This topic came up today in my Early American Republic course. We are reading Frank Lambert’s Barbary Wars: American Independence in the Atlantic World, a very accessible treatment of United States diplomacy with Morocco, Tunis, Algiers, and Tripoli. Lambert wrote this book because he was bothered by the way post-9/11 commentators were referencing the Barbary Wars as an example of a time U.S. history when we were engaged in a religious war against Muslim terrorists. In his opinion, the Barbary Wars were not holy wars. In fact, he argues, religion played very little role in the U.S. negotiations with these Muslim states.
American officials steered clear of any language that would suggest that their country’s quarrel with Barbary had anything to do with religion. In fact, wishing to avoid any cultural conflicts that might jeopardize the commercial agreements they so eagerly sought, they went to some lengths to convince the Barbary States that this was not a religious war…While Barbary draftsmen included in the treaties such boilerplate phrases as “in the name of Allah,” U.S. negotiators made no reference to God or religion. Indeed, in its Tripoli Treaty of 1797, the United States explicitly declared that it was not a Christian state. (pp. 117-118).
In a 1797 treaty with Tripoli, in fact, the United States specifically pronounced that it was not a Christian nation, so that religion would not present a barrier in American-North African relations. On a popular level, however, many Americans seemed to have viewed the contest with the North Africans as a spiritual battle.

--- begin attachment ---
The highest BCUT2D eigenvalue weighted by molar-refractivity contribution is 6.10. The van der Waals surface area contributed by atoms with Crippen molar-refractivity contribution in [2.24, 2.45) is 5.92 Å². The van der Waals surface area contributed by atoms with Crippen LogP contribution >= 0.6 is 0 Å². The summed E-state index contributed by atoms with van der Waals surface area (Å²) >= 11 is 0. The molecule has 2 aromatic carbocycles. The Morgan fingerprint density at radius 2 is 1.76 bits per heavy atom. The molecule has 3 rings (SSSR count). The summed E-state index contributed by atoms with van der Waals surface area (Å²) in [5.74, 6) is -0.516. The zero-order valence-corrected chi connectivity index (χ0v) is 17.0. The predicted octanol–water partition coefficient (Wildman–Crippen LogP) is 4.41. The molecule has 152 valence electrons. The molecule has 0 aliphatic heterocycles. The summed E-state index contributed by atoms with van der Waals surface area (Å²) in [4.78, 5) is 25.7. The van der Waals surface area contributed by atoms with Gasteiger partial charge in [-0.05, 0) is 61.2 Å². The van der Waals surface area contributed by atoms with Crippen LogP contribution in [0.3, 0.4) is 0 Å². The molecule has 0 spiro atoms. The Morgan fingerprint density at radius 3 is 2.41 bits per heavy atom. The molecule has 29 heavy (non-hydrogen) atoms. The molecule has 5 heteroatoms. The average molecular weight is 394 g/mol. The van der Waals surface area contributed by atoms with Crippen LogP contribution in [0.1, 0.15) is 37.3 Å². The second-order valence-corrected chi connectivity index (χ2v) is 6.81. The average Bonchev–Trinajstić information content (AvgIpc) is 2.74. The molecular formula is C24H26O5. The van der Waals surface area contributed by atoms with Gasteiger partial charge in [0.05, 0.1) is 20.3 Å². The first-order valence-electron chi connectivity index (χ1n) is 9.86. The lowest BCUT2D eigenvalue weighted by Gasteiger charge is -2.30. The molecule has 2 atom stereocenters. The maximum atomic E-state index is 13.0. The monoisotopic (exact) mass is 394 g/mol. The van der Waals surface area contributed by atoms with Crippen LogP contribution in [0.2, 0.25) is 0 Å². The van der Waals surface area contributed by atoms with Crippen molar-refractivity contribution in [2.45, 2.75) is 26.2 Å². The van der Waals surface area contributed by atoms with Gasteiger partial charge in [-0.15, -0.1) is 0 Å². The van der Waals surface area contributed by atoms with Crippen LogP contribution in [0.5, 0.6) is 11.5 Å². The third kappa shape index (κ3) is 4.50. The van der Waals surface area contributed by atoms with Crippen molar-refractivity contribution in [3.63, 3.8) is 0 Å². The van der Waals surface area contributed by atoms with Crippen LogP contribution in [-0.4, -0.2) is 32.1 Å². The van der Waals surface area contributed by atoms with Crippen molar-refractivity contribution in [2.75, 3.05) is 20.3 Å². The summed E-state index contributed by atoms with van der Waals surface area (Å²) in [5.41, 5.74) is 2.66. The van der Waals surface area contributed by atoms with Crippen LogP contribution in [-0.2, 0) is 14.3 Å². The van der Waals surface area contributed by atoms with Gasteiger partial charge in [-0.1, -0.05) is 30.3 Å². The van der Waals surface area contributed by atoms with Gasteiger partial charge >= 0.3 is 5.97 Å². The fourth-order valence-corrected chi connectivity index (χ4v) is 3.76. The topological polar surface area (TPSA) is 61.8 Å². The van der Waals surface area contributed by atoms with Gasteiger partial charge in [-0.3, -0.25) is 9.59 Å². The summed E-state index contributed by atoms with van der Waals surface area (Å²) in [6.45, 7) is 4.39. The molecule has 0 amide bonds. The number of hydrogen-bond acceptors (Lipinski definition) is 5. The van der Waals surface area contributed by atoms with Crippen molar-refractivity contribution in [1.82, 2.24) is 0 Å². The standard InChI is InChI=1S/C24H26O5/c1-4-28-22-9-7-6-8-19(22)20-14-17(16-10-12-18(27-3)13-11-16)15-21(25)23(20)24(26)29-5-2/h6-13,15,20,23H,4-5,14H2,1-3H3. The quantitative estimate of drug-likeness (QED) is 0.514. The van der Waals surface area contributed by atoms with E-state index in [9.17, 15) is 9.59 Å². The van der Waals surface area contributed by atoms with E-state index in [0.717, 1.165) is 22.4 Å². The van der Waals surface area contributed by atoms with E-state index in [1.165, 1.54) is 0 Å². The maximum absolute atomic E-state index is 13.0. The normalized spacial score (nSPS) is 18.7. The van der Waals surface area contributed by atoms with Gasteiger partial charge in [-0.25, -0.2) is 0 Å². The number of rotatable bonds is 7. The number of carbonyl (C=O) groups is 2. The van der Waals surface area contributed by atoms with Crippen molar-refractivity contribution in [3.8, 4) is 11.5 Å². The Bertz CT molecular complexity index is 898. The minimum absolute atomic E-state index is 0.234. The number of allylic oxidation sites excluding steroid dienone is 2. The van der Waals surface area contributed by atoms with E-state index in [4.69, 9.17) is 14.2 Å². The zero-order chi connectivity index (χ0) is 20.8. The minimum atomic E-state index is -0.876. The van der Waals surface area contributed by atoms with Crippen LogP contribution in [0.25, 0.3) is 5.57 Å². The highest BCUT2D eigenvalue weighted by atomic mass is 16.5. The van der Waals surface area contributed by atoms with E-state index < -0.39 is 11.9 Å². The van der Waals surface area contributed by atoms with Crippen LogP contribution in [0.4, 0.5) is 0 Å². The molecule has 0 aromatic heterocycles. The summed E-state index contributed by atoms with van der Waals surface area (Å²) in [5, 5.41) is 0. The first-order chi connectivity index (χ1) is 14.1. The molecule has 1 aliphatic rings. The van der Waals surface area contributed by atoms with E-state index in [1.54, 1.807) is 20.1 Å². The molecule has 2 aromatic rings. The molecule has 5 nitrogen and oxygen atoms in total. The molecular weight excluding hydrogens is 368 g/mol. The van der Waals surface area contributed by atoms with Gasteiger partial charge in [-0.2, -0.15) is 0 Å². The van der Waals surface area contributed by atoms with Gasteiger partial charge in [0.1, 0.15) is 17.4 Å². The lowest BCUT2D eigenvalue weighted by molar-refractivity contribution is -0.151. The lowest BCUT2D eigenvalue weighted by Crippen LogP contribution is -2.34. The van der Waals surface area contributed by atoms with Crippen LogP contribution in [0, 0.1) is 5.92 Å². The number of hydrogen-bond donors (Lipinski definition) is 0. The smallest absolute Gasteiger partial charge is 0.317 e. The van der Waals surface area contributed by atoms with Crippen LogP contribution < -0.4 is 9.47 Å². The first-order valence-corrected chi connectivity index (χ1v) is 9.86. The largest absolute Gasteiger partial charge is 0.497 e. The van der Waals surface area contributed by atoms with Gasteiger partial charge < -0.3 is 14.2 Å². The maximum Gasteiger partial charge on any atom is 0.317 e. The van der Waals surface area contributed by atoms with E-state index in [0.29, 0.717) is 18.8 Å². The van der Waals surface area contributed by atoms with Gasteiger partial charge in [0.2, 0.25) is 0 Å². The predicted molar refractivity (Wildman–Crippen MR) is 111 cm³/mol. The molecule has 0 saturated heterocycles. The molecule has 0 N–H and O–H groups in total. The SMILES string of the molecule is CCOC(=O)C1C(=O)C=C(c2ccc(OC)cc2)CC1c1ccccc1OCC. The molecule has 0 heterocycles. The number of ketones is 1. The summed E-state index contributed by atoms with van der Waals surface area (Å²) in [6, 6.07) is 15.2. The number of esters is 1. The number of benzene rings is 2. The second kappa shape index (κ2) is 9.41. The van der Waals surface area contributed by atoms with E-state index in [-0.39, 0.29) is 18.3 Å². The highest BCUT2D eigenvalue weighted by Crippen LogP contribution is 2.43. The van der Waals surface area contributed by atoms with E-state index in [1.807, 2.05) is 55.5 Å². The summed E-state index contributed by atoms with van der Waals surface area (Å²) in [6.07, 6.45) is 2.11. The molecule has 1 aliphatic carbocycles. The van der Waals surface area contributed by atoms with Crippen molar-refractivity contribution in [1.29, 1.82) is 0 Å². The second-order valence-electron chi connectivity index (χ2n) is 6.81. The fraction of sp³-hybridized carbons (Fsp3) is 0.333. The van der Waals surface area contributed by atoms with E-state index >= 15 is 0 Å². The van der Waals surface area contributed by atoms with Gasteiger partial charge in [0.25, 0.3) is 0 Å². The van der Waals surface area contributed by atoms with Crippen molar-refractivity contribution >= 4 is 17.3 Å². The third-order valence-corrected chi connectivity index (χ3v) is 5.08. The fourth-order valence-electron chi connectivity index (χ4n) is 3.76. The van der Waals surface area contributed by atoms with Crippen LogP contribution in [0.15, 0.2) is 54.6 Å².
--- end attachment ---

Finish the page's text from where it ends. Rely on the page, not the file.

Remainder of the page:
In the end, I think historians should be careful about placing too much emphasis on the Treaty of Tripoli when arguing against the Christian America crowd. Indeed, the treaty does affirm that America is not a Christian nation, but this is merely a reference to the fact that unlike England or France the U.S. Constitution forbids an establishment of religion. (Notice that Joel Barlow, the author of the Treaty, wrote “the Government of the United States” is not founded on the Christian religion). This distinction, it seems, was enough to convince the Barbary States that the U.S. was not turning this into a religious war. Some Christian America advocates, such as David Barton, would agree with me here, but would go further to say, in classic federalist fashion, that it was the states and their religious establishments and religious tests for office, and not the “godless” new national government established under the Constitution, where one must look for the Christian nation the founders supposedly created.
Lambert’s book raises some interesting questions for us to ponder. Perhaps another post is in order. Stay tuned.